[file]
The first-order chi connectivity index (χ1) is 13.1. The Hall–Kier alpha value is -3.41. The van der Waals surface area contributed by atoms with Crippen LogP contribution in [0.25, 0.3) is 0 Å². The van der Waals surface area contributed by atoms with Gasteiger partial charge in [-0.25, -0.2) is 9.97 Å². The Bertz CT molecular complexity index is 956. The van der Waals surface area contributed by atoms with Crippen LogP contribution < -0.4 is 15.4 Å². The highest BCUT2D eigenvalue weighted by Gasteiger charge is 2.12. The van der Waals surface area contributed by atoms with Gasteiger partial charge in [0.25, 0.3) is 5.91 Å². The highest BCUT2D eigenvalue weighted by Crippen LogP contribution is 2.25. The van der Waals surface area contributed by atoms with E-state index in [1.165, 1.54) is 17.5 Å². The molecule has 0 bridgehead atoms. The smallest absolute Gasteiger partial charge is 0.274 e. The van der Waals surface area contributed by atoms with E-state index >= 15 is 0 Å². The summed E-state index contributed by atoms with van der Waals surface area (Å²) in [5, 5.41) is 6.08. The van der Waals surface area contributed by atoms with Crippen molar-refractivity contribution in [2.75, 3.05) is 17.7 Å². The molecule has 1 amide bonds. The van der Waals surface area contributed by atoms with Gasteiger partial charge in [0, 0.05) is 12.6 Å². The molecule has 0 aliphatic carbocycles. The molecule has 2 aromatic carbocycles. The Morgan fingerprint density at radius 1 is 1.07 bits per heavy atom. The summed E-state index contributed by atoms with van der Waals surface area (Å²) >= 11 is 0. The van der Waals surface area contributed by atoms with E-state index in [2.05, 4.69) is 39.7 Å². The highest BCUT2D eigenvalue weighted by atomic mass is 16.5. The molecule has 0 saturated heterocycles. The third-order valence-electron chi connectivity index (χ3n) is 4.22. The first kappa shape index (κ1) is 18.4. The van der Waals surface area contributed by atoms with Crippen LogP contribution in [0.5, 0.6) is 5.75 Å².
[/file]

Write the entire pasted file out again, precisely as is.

The first-order chi connectivity index (χ1) is 13.1. The Hall–Kier alpha value is -3.41. The van der Waals surface area contributed by atoms with Crippen LogP contribution in [0.25, 0.3) is 0 Å². The van der Waals surface area contributed by atoms with Gasteiger partial charge in [-0.25, -0.2) is 9.97 Å². The Bertz CT molecular complexity index is 956. The van der Waals surface area contributed by atoms with Crippen LogP contribution < -0.4 is 15.4 Å². The highest BCUT2D eigenvalue weighted by Gasteiger charge is 2.12. The van der Waals surface area contributed by atoms with Gasteiger partial charge in [0.25, 0.3) is 5.91 Å². The highest BCUT2D eigenvalue weighted by Crippen LogP contribution is 2.25. The van der Waals surface area contributed by atoms with E-state index in [1.165, 1.54) is 17.5 Å². The molecule has 0 bridgehead atoms. The smallest absolute Gasteiger partial charge is 0.274 e. The van der Waals surface area contributed by atoms with E-state index >= 15 is 0 Å². The summed E-state index contributed by atoms with van der Waals surface area (Å²) in [5, 5.41) is 6.08. The van der Waals surface area contributed by atoms with Crippen molar-refractivity contribution in [2.75, 3.05) is 17.7 Å². The molecule has 1 amide bonds. The van der Waals surface area contributed by atoms with Gasteiger partial charge in [0, 0.05) is 12.6 Å². The molecule has 0 aliphatic carbocycles. The molecule has 2 aromatic carbocycles. The Morgan fingerprint density at radius 1 is 1.07 bits per heavy atom. The summed E-state index contributed by atoms with van der Waals surface area (Å²) >= 11 is 0. The van der Waals surface area contributed by atoms with E-state index in [2.05, 4.69) is 39.7 Å². The highest BCUT2D eigenvalue weighted by atomic mass is 16.5. The molecule has 0 saturated heterocycles. The third-order valence-electron chi connectivity index (χ3n) is 4.22. The first kappa shape index (κ1) is 18.4. The van der Waals surface area contributed by atoms with Crippen LogP contribution in [0.5, 0.6) is 5.75 Å².